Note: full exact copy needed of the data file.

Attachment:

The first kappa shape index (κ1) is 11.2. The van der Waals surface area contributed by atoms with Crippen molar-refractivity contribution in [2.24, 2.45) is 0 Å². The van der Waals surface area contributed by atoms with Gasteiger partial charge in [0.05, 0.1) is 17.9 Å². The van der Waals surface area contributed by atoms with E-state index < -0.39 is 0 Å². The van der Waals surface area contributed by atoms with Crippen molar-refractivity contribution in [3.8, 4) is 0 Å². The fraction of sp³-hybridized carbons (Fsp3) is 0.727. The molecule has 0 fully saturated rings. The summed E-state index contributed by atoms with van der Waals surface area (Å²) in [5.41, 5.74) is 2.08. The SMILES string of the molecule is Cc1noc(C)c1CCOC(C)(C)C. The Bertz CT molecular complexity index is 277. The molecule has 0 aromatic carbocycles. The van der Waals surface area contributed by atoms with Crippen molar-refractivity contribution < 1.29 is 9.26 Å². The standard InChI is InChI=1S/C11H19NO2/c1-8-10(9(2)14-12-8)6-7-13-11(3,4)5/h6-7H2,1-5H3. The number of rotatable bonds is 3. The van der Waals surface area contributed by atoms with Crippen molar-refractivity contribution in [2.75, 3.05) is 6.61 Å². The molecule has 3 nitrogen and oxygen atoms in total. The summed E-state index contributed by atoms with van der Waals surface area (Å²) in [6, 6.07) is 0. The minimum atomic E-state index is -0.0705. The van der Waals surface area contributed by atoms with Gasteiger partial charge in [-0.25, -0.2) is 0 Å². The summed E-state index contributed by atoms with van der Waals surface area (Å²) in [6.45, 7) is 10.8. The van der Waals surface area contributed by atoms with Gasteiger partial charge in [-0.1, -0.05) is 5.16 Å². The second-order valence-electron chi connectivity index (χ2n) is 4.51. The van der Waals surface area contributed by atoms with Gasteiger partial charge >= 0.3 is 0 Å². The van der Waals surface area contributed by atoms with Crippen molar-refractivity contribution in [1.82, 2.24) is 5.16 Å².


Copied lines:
The first kappa shape index (κ1) is 11.2. The van der Waals surface area contributed by atoms with Crippen molar-refractivity contribution in [2.24, 2.45) is 0 Å². The van der Waals surface area contributed by atoms with Gasteiger partial charge in [0.05, 0.1) is 17.9 Å². The van der Waals surface area contributed by atoms with E-state index < -0.39 is 0 Å². The van der Waals surface area contributed by atoms with Crippen molar-refractivity contribution in [3.8, 4) is 0 Å². The fraction of sp³-hybridized carbons (Fsp3) is 0.727. The molecule has 0 fully saturated rings. The summed E-state index contributed by atoms with van der Waals surface area (Å²) in [5.41, 5.74) is 2.08. The SMILES string of the molecule is Cc1noc(C)c1CCOC(C)(C)C. The Bertz CT molecular complexity index is 277. The molecule has 0 aromatic carbocycles. The van der Waals surface area contributed by atoms with Crippen molar-refractivity contribution < 1.29 is 9.26 Å². The standard InChI is InChI=1S/C11H19NO2/c1-8-10(9(2)14-12-8)6-7-13-11(3,4)5/h6-7H2,1-5H3. The number of rotatable bonds is 3. The van der Waals surface area contributed by atoms with Crippen molar-refractivity contribution in [2.75, 3.05) is 6.61 Å². The molecule has 3 nitrogen and oxygen atoms in total. The summed E-state index contributed by atoms with van der Waals surface area (Å²) in [6, 6.07) is 0. The minimum atomic E-state index is -0.0705. The van der Waals surface area contributed by atoms with Gasteiger partial charge in [-0.25, -0.2) is 0 Å². The summed E-state index contributed by atoms with van der Waals surface area (Å²) in [6.45, 7) is 10.8. The van der Waals surface area contributed by atoms with Gasteiger partial charge in [-0.1, -0.05) is 5.16 Å². The second-order valence-electron chi connectivity index (χ2n) is 4.51. The van der Waals surface area contributed by atoms with Gasteiger partial charge >= 0.3 is 0 Å². The van der Waals surface area contributed by atoms with Crippen molar-refractivity contribution in [1.82, 2.24) is 5.16 Å².